He asserts, "Since the life process and the sexual process are one and the same, it goes without saying that sexual, vegetative energy is active in everything that lives." (Pg. 116) He explains, "I have now been practicing the technique of vegetotherapy for six years with students and patients and can see that it provides great advantages for the treatment of character neuroses... A number of physicians and teachers have already learned to use character-analytic vegetotherapy." (Pg. 329) He adds, "The emergence and coming into focus of somatic vegetative impulses is no doubt the strangest phenomenon we encounter in vegetotherapy. It is very difficult to describe; it has to be clinically experienced." (Pg. 353)
He explains, "It was demonstrated that the sun emits an energy which influences rubber and cotton in the same manner in which it influences the bion culture and the human organism after full respiration in a vegetatively undisturbed state. I called this energy, which is capable of changing organic matter, orgone... For the past five years, the investigation of the bion has absorbed all available attention. The 'bions' are microscopic vesicles charged with orgone energy; they are developed from inorganic matter through heating and swelling. They propagate like bacteria... Orgone energy is also demonstrable visually, thermically, and electoscopically, in the soil, the atmosphere, and in plant and physical organisms." (Pg. 383-384)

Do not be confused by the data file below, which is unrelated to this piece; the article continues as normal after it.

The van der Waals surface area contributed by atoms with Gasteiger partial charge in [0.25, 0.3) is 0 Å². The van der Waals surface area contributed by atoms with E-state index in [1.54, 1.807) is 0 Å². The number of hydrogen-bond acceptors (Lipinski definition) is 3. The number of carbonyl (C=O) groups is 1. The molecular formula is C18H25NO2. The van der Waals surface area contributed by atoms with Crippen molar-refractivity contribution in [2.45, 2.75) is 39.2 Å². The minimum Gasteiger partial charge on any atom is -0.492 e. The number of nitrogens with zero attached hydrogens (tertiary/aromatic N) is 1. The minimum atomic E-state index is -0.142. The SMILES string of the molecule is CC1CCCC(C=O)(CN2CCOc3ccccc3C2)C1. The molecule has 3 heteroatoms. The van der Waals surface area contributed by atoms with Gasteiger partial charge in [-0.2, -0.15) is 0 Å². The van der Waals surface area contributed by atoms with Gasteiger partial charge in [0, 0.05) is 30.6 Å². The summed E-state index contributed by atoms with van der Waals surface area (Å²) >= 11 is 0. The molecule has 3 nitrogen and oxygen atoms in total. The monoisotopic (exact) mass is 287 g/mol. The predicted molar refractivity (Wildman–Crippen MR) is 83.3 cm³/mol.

Reich's work is always controversial. But this book is considered to be one of his "key" works, so anyone seriously studying his ideas should read it.
As far as the generalized theory of mind (psyche) and body (soma), I must quote the following to show his insight:
"The sensation of integrity is connected with the sensation of having an immediate contact with the world. The unification of the orgasm reflex also restores the sensations of depth and seriousness. The patients remember the time in their early childhood when the unity of their body sensation was not disturbed. Seized with emotion, they tell of the time as children when they felt at one with nature, with everything that surrounded them, of the time they felt 'alive,' and how finally all this had been shattered by their education. In the disruption of the unity of body feeling by sexual suppression, and in the continual longing to re-establish contact with oneself, and with the world, lies the root of all sex-negating religions. 'God' is the mysticized idea of the vegetative harmony between self and nature. From this viewpoint, religion can be reconciled with natural science only if God personifies the natural laws and man is included in the natural process." Good stuff.
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- this is just one approach to psychoanalysis.Read more